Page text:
When dieting, it’s not all about calories

Many people are of the opinion that when dieting for weight loss, it is all about counting calories. If you want to lose weight, you just eat fewer calories or do extra exercise to burn more calories. That’s it, just one of those two options. But that isn’t true.

The idea is, all diets are just a means of getting people to eat fewer calories. If you follow a vegan diet and lose weight, then that’s just because cutting out animal products caused you to eat fewer calories. It doesn’t matter that you just ate vegetables, it just matters that you got less total energy from food.

The idea would be the same if you switched to a keto diet and lost weight–the diet must have worked because you ate fewer calories. Not because you didn’t eat sugar, not because you were in a state of ketosis.

The concept is derived from the assumption that the body can be imagined as a simple energy-burning machine, where any extra energy you eat must be stored as fat. You burn some average amount of calories every day from exercise and basic metabolism. Likewise, if you don’t eat as many calories as you burn, it is assumed that those missing calories from your diet will be made up for by your body burning its own fat. Then it’s assumed that you can just determine how many calories you burn in a day, and then extra calories eaten above that number must lead to fat gain and eating fewer calories than that number leads to body fat loss. That’s it, no other details to worry about. This would work the same way regardless of what one is eating.

This concept holds some appeal because it borrows the language of energy-balancing from physics and appears to be rooted in common sense. However, this fails to consider how the body actually processes energy, which is complex and involves a wide variety of chemical pathways. The body doesn’t just burn the food in a pure oxygen environment, as food companies do to assess the food’s total energy content. In fact, the calories in some foods many not even be fully absorbed by the digestive system. And this also doesn’t consider how food consumption can impact hormones, which can also affect whether body fat is stored or broken down.

There are a lot of factors at play beyond just counting calories. This is particularly clear when you consider the research on short-term fasting, where one might skip breakfast or eat all of their meals within a fixed time window such as eight hours. Consider a recent randomized, controlled trial which demonstrated quite conclusively that when it comes to obesity and health, generally there are dietary factors other than simple caloric intake.

This study in question compared groups of mice that were fed a very unhealthy diet. One group of mice were allowed to eat at any time. The other group were only allowed to eat during an eight-hour window. The total amount of food provided was the same, and both groups ended up eating the same number of calories every day.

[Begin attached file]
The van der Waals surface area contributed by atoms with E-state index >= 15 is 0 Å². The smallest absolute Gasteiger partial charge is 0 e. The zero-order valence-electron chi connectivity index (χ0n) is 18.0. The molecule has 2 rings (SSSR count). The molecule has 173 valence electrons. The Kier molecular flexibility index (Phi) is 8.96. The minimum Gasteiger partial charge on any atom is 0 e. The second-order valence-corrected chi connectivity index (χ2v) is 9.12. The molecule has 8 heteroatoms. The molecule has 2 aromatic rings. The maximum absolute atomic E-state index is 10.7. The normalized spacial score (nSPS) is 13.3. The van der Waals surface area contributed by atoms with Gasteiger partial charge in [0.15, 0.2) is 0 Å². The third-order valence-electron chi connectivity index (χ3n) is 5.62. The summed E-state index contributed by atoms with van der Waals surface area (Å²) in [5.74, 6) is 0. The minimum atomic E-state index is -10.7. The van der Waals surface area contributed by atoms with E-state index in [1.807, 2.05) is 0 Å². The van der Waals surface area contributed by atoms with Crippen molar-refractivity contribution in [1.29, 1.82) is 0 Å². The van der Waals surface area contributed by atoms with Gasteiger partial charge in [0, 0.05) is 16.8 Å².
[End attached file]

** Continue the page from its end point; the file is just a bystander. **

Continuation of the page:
So, if counting calories was the only important factor in a diet, you’d expect the two groups of mice to end up about the same healthwise, right? That’s not what happened. At the end of the experiment, the mice that were allowed to eat whenever they wanted were hugely overweight, had unhealthy livers, and the equivalent of type 2 diabetes in humans. That’s what normally happens to mice with this particularly unhealthy diet. But the interesting part is that the group of mice who could only eat during an eight-hour window were perfectly healthy. They were normal weight and had no applicable health problems. The mice looked hugely different.

These results show us quite clearly that diet isn’t just about counting calories.  Even though they ate the same number of calories, one group of mice was quite obese and the other group maintained a healthy weight.  Now, this is an animal study, so the results can’t be directly applied to humans–it merely points the way for further research.  But on the positive side of an animal study, animals don’t lie about how much they ate, how much alcohol they drank, or how many cigarettes they smoked on their surveys. So you really do know with a much higher degree of certainty what those mice ate and how much of it, so the results are all the more convincing.

This is very good news. Caloric restriction isn’t a very good tool for weight loss, so we should be glad that it’s not the only one available.  That’s why so few people have success losing (and keeping off) weight with very popular caloric-restricted diets. If this is surprising, consider the Women’s Health Initiative, the most ambitious, important weight-loss study ever undertaken. This enormous randomized trial involving almost 50,000 women evaluated a low-fat, low-calorie approach to weight-loss. They were persuaded to reduce daily caloric intake by 342 calories and increase exercise by 10 percent. Researcher projected a weight loss of 32 pounds over a single year based on their understanding of thermodynamics. When the final results were tallied in 2006, the experiment proved the opposite of conventional thinking. Despite good compliance, over seven years of calorie-counting led to virtually no weight loss–not even a single pound. Therefore, something we now know is the endocrine system must have superseded the overly simplified thermodynamic arithmetic associated with the concept of caloric restriction.

If your main goals are to lose weight, don’t simply jump to calorie restriction. If you want long-lasting results, you need to better understand your body.


Dr. John Jaquish, who wrote this article, is a research professor at Rushmore University and the inventor of X3, a bone density-building medical device used by professional athletes and Olympians and professional bodybuilders.